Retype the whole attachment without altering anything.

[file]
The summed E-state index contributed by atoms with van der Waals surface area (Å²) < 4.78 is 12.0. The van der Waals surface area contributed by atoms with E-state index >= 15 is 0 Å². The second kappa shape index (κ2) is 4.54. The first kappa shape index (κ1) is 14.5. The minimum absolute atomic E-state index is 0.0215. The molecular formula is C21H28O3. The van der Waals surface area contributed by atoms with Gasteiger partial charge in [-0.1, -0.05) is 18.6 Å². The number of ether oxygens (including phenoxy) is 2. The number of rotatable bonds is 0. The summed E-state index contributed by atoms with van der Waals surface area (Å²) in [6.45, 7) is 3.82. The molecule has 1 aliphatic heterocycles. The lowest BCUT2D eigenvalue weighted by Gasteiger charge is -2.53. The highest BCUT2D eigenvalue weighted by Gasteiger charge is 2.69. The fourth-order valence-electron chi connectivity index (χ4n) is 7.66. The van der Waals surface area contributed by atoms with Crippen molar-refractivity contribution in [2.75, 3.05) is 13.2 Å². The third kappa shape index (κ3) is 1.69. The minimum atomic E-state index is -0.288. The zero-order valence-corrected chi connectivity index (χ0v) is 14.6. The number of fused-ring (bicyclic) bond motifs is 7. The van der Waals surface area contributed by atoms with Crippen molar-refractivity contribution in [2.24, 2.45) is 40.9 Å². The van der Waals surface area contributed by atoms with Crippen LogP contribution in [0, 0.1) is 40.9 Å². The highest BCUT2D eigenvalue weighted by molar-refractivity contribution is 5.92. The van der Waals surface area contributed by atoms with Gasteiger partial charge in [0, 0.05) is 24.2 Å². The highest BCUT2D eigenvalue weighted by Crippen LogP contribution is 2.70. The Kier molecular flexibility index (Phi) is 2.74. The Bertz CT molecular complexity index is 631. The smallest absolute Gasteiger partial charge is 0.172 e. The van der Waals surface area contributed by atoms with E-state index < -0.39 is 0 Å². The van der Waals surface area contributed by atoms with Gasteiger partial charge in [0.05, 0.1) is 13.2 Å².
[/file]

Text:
The summed E-state index contributed by atoms with van der Waals surface area (Å²) < 4.78 is 12.0. The van der Waals surface area contributed by atoms with E-state index >= 15 is 0 Å². The second kappa shape index (κ2) is 4.54. The first kappa shape index (κ1) is 14.5. The minimum absolute atomic E-state index is 0.0215. The molecular formula is C21H28O3. The van der Waals surface area contributed by atoms with Gasteiger partial charge in [-0.1, -0.05) is 18.6 Å². The number of ether oxygens (including phenoxy) is 2. The number of rotatable bonds is 0. The summed E-state index contributed by atoms with van der Waals surface area (Å²) in [6.45, 7) is 3.82. The molecule has 1 aliphatic heterocycles. The lowest BCUT2D eigenvalue weighted by Gasteiger charge is -2.53. The highest BCUT2D eigenvalue weighted by Gasteiger charge is 2.69. The fourth-order valence-electron chi connectivity index (χ4n) is 7.66. The van der Waals surface area contributed by atoms with Crippen molar-refractivity contribution in [2.75, 3.05) is 13.2 Å². The third kappa shape index (κ3) is 1.69. The minimum atomic E-state index is -0.288. The zero-order valence-corrected chi connectivity index (χ0v) is 14.6. The number of fused-ring (bicyclic) bond motifs is 7. The van der Waals surface area contributed by atoms with Crippen molar-refractivity contribution in [2.24, 2.45) is 40.9 Å². The van der Waals surface area contributed by atoms with Crippen LogP contribution in [0, 0.1) is 40.9 Å². The highest BCUT2D eigenvalue weighted by molar-refractivity contribution is 5.92. The van der Waals surface area contributed by atoms with Gasteiger partial charge in [0, 0.05) is 24.2 Å². The highest BCUT2D eigenvalue weighted by Crippen LogP contribution is 2.70. The Kier molecular flexibility index (Phi) is 2.74. The Bertz CT molecular complexity index is 631. The smallest absolute Gasteiger partial charge is 0.172 e. The van der Waals surface area contributed by atoms with E-state index < -0.39 is 0 Å². The van der Waals surface area contributed by atoms with Gasteiger partial charge in [0.05, 0.1) is 13.2 Å².